He was among the first in the Republic of Singapore Air Force (RSAF) to see the F-15SG in its natural skin and train on the aircraft.
Recalling his stint in 2009, Military Expert (ME) 4 Phuvdar Singh Dhami s/o Bhajan Singh said: "I was working on the F-16s…when I was offered a chance to train at the Boeing plant in the United States (US) for the F-15SG. It was an exciting time for the team."
Then a Weapons Platform Engineer, he spent more than a year training on the fighter aircraft and was part of the team that escorted the pioneer batch of F-15SGs from the US to Singapore.
On 4 Jul, the 46-year-old was among the 111 servicemen and women who were appointed as Senior MEs at Temasek Club.
"I'm very excited and it's a progression. The RSAF has given me a lot of opportunities to build up my skills," said Flight Lead of Chemical, Biological, Radiological and Explosives Training Flight from 506 Squadron.
"As a Senior ME, I'm ready to use this knowledge and experience to coach and mentor the next generation."
At the Senior ME appointment ceremony, Guest of Honour Senior Minister of State for Defence Dr Mohamad Maliki Bin Osman highlighted the importance of the ME Corps.
"The Singapore Armed Forces (SAF) looks to our Military Experts for their leadership in technical and professional domain areas, such as intelligence, engineering, military medicine, cyber defence and many more…
"In the air, land, maritime and cyber domains, our Military Experts manage and maintain our high-tech weapon systems in order to maximise the effectiveness of our defence capabilities. This ensures that the SAF is ready in both its conventional and unconventional capabilities."
He added: "It is no small responsibility to keep the SAF sharp and ready, especially as security threats continue to evolve."
For ME4 Jasmine Ang, the Military Domain Experts Scheme (MDES) not only gave her the opportunity to hold different roles, but also to further her studies.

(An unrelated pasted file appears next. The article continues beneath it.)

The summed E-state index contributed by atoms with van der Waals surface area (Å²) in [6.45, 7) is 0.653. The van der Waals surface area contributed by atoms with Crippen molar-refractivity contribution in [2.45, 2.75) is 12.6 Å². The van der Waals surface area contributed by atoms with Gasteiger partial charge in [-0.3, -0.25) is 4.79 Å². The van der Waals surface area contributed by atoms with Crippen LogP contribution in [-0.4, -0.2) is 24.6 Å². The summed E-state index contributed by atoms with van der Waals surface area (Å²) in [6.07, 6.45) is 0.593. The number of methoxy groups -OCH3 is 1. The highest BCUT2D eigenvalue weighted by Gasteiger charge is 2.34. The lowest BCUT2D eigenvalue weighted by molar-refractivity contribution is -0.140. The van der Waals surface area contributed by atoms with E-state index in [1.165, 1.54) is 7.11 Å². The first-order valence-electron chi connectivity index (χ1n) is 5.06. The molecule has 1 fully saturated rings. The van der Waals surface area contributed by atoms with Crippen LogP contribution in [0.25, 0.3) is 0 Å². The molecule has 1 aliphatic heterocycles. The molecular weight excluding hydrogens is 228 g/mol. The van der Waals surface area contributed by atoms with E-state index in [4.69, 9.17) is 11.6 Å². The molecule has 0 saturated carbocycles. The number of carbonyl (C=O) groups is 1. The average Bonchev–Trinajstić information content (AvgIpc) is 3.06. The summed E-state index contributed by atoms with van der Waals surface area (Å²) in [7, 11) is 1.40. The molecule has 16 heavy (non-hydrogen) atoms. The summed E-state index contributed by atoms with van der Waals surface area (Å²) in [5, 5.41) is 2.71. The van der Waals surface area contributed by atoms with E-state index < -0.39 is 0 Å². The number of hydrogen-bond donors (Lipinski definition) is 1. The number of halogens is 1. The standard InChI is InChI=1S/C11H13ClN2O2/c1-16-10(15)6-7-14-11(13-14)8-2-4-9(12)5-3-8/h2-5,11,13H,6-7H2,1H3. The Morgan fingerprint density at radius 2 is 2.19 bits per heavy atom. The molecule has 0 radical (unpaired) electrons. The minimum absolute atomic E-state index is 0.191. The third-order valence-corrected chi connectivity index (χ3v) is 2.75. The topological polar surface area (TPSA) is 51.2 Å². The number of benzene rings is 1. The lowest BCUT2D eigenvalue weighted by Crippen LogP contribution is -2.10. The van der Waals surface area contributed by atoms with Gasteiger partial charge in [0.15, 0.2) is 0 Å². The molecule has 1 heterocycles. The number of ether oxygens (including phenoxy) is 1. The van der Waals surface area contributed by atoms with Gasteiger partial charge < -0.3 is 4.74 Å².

In 2013, the 34-year-old took up the MDES Study Award to pursue a part-time degree in Electrical Engineering at the Singapore University of Social Sciences (then known as SIM University). She graduated four years later.
When asked what was memorable about the two-monthSenior ME course, ME4 Ang, a project officer in the Naval Logistics Department, said: "There were people of different ages and experience, and we were very forthcoming when sharing our knowledge and experiences.
"I can't wait to share my takeaways from the course and enhance the Navy's engineering capabilities. I want to contribute to the research progress in the technological or engineering area within the Navy."
At 54 years of age, ME4 Noordin Bin Jenun is the oldest in the cohort. But that did not deter him from building a strong friendship with his course mates, who were more than 20 years his junior.
"They are energetic, creative and full of fresh ideas, but they are short of experience. That's where I come in – I would share my experience and advise them whenever they needed me to," said the Base Sergeant Major for the 9th Army Maintenance Base.
And because his younger peers were more technology-savvy, ME4 Noordin would approach them after class to keep himself updated with technological trends.
The course also gave the father-of-two insights into the decision-making process in the SAF, which he could now explain better to younger soldiers.
"We see things in a different perspective. Older soldiers like me tend to take instructions without questions whereas the young generation (today) always needs to understand why things are done in a certain way."
When asked why he still continued to serve in the Army after 36 years, ME4 Noordin only had one answer – passion.
"I love my job and I want to contribute to Singapore's defence. It's my responsibility to impart what I know to my children, and the future generations."